“According to economist Juliet Schor, the hours put in by full-time homemakers remained roughly the same from the 1910s to the 1970s: ‘with all these labor-saving innovations, no labor has been saved. Instead, housework expanded to fill the available time. Norms of cleanliness rose. Standards of mothering grew more rigorous.'”
from Claire Wolfteich, Navigating New Terrain: Work and Women’s Spiritual Lives, Paulist Press, 2002
I am neither a consummate homemaker nor a domestic goddess. I try to keep a decently clean home, but it’s a struggle. As I juggle work and child care and homemaking, the ball that always gets dropped first is the homemaking.
Dishes pile in the sink; carpets go unvacuumed; toilets sit unscrubbed; laundry looms and dinner disintegrates into “what can we throw together in 10 minutes once S. is down for the night.” Hardly the stuff of Martha Stewart.
In my dark moments, I sometimes picture women who have it all together, who have pristine homes, successful careers, perfect families, wholesome dinners on the table. I know they don’t exist. (Or, at least, I couldn’t be friends with them.) But the images of them in my mind, the ideal I’ve conjured up, can be demons to wrestle with.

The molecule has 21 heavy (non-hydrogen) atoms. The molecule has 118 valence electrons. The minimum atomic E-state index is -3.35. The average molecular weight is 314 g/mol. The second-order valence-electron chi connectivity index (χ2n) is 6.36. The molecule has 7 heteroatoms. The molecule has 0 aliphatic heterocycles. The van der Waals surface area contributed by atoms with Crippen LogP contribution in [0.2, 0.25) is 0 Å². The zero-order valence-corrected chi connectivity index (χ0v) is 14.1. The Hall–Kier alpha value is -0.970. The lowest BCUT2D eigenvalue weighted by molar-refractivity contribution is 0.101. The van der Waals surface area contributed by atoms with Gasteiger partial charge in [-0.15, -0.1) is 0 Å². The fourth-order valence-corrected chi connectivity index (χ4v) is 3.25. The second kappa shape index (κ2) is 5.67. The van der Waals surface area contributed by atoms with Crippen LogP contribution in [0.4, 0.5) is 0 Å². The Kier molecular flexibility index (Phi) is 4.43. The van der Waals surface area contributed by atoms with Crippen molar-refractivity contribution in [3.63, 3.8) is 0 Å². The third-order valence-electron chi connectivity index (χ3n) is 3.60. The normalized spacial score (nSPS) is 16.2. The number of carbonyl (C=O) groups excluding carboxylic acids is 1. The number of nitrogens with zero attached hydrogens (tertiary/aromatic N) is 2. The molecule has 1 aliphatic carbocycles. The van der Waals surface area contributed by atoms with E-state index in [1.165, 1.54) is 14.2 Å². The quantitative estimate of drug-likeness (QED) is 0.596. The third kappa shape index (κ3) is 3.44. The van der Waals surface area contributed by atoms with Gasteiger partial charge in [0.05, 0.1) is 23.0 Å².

So when I came across this line in a book I was reading for work, it stopped me in my tracks. “Standards of mothering grew more rigorous.” With all the time-saving inventions we’ve created in the past century – from washing machines to dishwashers, which I rely on every day – we haven’t saved any time or made our lives simpler. We simply raised the bar.
Do we mothers only have ourselves to blame for the cultural ideal that says we should be able to keep our homes, raise our children, and succeed in our careers all at once? Do our anxieties or fears about not being able to measure up only serve to whip us into a greater frenzy that if we only tried a little harder, or stayed up a little later, we could Get It All Done?
What if we could take a collective deep breath and asked what these “more rigorous” standards of mothering are doing to ourselves, our families and our society?
We can’t do it all. And yet I don’t know a single woman who doesn’t try, if she’s honest to herself. (Yours truly included.) It’s a pervasive myth. And I don’t think it’s the kind of mothering that God’s mothering Spirit intends for us.
We are created human, with limitations, with faults and flaws, with the need for sleep and Sabbath to recenter ourselves and rediscover God. We need to learn to forgive ourselves and others, to ask for help when we need it, to live humbly and strive simply to love faithfully. In short, that’s the recipe for Christian community.
I’d be willing to trade in my dishwasher for more of that.